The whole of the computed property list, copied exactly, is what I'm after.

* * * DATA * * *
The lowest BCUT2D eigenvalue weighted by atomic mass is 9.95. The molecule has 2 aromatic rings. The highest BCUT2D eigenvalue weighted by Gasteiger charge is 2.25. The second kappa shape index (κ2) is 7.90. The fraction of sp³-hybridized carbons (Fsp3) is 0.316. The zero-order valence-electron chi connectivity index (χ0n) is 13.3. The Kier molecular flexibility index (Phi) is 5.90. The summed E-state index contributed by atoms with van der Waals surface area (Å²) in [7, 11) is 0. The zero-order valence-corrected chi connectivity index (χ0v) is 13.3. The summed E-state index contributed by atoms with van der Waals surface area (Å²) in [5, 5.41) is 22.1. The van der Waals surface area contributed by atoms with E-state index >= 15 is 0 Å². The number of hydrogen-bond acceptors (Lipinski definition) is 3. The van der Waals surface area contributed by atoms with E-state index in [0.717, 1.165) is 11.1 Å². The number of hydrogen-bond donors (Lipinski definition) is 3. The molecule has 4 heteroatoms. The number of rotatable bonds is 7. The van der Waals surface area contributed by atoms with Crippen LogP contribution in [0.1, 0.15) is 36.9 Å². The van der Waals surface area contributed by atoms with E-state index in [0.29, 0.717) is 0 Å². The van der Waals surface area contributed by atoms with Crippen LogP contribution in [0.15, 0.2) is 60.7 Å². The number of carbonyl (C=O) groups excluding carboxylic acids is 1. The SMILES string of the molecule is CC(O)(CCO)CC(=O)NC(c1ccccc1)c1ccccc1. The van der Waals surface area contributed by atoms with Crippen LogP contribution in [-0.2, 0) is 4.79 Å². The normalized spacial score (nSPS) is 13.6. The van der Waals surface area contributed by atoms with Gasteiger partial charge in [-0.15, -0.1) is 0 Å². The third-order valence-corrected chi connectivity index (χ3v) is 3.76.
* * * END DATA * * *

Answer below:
The lowest BCUT2D eigenvalue weighted by atomic mass is 9.95. The molecule has 2 aromatic rings. The highest BCUT2D eigenvalue weighted by Gasteiger charge is 2.25. The second kappa shape index (κ2) is 7.90. The fraction of sp³-hybridized carbons (Fsp3) is 0.316. The zero-order valence-electron chi connectivity index (χ0n) is 13.3. The Kier molecular flexibility index (Phi) is 5.90. The summed E-state index contributed by atoms with van der Waals surface area (Å²) in [7, 11) is 0. The zero-order valence-corrected chi connectivity index (χ0v) is 13.3. The summed E-state index contributed by atoms with van der Waals surface area (Å²) in [5, 5.41) is 22.1. The van der Waals surface area contributed by atoms with E-state index >= 15 is 0 Å². The number of hydrogen-bond acceptors (Lipinski definition) is 3. The van der Waals surface area contributed by atoms with E-state index in [0.717, 1.165) is 11.1 Å². The number of hydrogen-bond donors (Lipinski definition) is 3. The molecule has 4 heteroatoms. The number of rotatable bonds is 7. The van der Waals surface area contributed by atoms with Crippen LogP contribution in [0.1, 0.15) is 36.9 Å². The van der Waals surface area contributed by atoms with E-state index in [0.29, 0.717) is 0 Å². The van der Waals surface area contributed by atoms with Crippen LogP contribution in [0.15, 0.2) is 60.7 Å². The number of carbonyl (C=O) groups excluding carboxylic acids is 1. The SMILES string of the molecule is CC(O)(CCO)CC(=O)NC(c1ccccc1)c1ccccc1. The van der Waals surface area contributed by atoms with Crippen LogP contribution in [-0.2, 0) is 4.79 Å². The normalized spacial score (nSPS) is 13.6. The van der Waals surface area contributed by atoms with Gasteiger partial charge in [-0.15, -0.1) is 0 Å². The third-order valence-corrected chi connectivity index (χ3v) is 3.76.